2020: An important year for climate justice
David Attenborough's urgent appeal for action against climate change
David Attenborough has warned yet again of the severity of the climate crisis which is so evidently effecting the world as we know it in all corners of the globe; from SE Australia on fire to severe flooding in Indonesia and even the mild winter here in the UK is a sign of changing climate patterns. Sir David Attenborough has stated that “the moment of crisis has come” as this year he launches a year of special coverage on the subject of climate change.
2020 is set to be a critical year for climate negotiations all over the world as effects of global warming become even more prominent. This is a particularly important year for climate change measures here in the UK as in November, Glasgow is set to host the 26th UN Conference of Parties (COP). Eyes from nations all over the globe will be looking at us to set an example and show leadership in policy and innovations to mitigate effects of the changing climate. We must lead by example and have adequate policy in place with a clear plan to decarbonise the economy, hitting our target of ‘net zero by 2050’.
Previous policy has recognised where we need to be heading to hit the net zero target in the heating sector and the solutions that are available however, it has failed to set out a clear and accurate pathway that should be followed to decarbonise heat. 2020 is set to be ‘the year of ambition’ to tackling climate change with our Conservative government setting out in their manifesto to ‘reach net zero by 2050 with investment in clean energy solutions and green infrastructure to reduce carbon emissions and pollution.’ With a heat decarbonisation roadmap anticipated to be published this year by BEIS along with another Energy White Paper, 2020 is already set to be an exciting one for policy development during which we will hopefully see tightening of regulations and commitment to reducing pressure on the natural environment.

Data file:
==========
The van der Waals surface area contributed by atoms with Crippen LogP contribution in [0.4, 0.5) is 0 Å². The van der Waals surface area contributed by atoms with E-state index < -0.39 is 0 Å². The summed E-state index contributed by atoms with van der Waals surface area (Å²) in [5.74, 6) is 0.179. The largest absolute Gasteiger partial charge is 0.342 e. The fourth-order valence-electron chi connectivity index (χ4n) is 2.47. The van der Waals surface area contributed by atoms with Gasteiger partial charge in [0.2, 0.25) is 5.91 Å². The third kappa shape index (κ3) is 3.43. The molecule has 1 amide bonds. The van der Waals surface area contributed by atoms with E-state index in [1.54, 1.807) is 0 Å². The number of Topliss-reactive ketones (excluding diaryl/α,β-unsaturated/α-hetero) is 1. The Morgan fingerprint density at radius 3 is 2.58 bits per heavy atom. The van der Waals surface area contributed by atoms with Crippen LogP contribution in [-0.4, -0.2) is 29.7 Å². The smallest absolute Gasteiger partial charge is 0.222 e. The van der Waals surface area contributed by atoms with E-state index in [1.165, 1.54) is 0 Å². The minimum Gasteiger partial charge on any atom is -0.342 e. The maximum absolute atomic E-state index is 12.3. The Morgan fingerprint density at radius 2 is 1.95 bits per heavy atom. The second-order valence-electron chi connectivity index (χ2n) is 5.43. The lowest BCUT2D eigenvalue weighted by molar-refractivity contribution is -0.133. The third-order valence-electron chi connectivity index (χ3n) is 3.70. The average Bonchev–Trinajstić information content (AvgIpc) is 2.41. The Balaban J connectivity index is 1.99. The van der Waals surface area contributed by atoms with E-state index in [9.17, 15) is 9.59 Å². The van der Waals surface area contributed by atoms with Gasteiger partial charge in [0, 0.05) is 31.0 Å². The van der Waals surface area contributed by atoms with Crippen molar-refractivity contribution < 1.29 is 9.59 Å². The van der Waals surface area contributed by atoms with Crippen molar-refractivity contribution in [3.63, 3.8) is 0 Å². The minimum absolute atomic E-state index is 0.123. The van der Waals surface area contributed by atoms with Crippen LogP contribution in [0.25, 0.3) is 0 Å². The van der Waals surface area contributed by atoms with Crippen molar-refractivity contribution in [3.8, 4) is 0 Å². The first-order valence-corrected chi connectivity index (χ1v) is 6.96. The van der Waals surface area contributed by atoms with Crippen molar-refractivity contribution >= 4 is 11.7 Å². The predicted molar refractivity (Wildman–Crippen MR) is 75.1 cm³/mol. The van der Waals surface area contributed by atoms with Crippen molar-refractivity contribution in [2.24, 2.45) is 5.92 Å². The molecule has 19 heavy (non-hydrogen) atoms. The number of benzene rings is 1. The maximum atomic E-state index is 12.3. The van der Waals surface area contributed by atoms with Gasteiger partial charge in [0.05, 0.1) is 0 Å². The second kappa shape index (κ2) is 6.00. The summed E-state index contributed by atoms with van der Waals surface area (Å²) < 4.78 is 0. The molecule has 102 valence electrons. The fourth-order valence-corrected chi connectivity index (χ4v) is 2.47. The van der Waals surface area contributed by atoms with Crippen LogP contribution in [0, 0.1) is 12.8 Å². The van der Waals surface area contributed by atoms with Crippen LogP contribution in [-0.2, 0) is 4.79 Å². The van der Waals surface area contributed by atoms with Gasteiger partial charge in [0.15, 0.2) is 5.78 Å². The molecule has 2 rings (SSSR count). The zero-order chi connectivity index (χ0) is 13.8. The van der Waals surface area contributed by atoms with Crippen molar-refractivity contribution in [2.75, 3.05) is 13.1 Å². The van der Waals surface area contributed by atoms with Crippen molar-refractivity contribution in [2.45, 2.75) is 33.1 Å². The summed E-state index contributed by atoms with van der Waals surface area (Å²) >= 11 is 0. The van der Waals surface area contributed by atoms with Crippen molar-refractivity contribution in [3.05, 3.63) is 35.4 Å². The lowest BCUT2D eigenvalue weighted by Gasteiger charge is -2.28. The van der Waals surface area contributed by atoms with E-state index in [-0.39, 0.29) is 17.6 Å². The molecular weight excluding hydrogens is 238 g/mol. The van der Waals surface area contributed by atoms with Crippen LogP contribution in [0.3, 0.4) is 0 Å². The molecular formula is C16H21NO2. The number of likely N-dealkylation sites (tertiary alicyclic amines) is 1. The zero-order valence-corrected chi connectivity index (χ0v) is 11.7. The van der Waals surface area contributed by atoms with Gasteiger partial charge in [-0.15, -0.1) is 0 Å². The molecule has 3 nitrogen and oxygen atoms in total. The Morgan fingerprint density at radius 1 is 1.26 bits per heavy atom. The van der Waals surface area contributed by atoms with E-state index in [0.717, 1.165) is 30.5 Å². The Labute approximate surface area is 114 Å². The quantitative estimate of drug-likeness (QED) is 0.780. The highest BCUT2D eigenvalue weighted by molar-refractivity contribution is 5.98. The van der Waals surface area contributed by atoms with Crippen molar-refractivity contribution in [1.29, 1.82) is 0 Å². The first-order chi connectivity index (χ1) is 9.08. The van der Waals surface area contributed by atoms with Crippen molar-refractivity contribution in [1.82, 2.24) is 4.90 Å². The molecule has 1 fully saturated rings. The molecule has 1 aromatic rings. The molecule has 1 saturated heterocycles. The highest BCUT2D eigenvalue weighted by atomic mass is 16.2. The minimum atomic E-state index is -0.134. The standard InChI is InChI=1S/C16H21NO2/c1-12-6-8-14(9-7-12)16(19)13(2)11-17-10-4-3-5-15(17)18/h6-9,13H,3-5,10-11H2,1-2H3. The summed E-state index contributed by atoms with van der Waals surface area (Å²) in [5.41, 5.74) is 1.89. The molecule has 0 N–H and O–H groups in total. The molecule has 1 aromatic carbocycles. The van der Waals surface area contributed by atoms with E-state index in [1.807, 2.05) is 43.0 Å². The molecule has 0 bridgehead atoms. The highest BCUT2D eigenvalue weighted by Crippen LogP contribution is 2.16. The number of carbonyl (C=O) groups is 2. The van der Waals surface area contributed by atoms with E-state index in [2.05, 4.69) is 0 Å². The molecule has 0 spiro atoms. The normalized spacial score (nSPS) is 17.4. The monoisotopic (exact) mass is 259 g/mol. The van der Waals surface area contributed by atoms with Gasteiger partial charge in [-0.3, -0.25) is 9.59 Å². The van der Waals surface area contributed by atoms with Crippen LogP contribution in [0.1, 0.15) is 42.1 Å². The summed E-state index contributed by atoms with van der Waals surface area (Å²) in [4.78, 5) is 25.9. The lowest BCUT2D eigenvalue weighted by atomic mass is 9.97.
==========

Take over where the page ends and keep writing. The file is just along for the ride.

It is clear that this year requires government action across all sectors and real commitment to driving down emissions. The Committee on Climate Change Net Zero report published in May last year states that the UK ‘must make firm plans’ for housing and domestic heat however, the outline is vague and no solid provisions have been put in place. Over 10 years after the Climate Change Act was passed to reduce emissions significantly, there is still no serious plan for decarbonising UK heating systems and no large-scale trials have begun for heat pumps or hydrogen. Currently less than 5% of our energy used for heating homes and buildings comes from low-carbon sources yet in 2050 this amount should reach 90% therefore the question stands of how to reach this target in time?
The SEA’s recently published a paper titled ‘Achieving Net Zero: Regulating the Decarbonisation of Heat’ which states that a ‘whole house’ approach will be fundamental to ensure regulation meets the ambitious aim to decarbonise heat to meet the net-zero 2050 target. The paper demonstrates how regulation could put heating on the path to reach net-zero by 2050 and proposes a carbon intensity regulation which would set progressively stricter limits to the permitted emissions per kWh of heating provided. The SEA also recognises that regulation alone may not be enough to hit the net zero mark within the heat industry and therefore suggest that financial incentives for consumers who install energy efficiency measures and established low carbon heating systems should be available.
In 2027, David Attenborough will be 100 years old. It would be wonderful if he was able to reach this milestone confident in the knowledge that more has been done to avert the impacts of climate change. The ball started rolling on this fight in 2008 when the Climate Change Act was introduced into UK policy, but little commitment has been shown to hit the target proposed which was then an ‘80% reduction in 1990 emission levels by 2050.’ Last year, this target was increased to reaching ‘net zero’ by 2050 as discussed above. Therefore, 2020 is the year that firmer commitments need to be in place and action needs to be demanded and progressed throughout government and industry. Lets make 2020 the most productive and committed year yet in the global fight against climate change so we can celebrate our achievements with David on his 100th birthday in 2027, proud that we were at the frontline of the battle to reduce CO2 emissions from heat.
Photo credit: https://dfat.gov.au/pages/default.aspx
Contact the author: Chloe.Munro@ecuity.com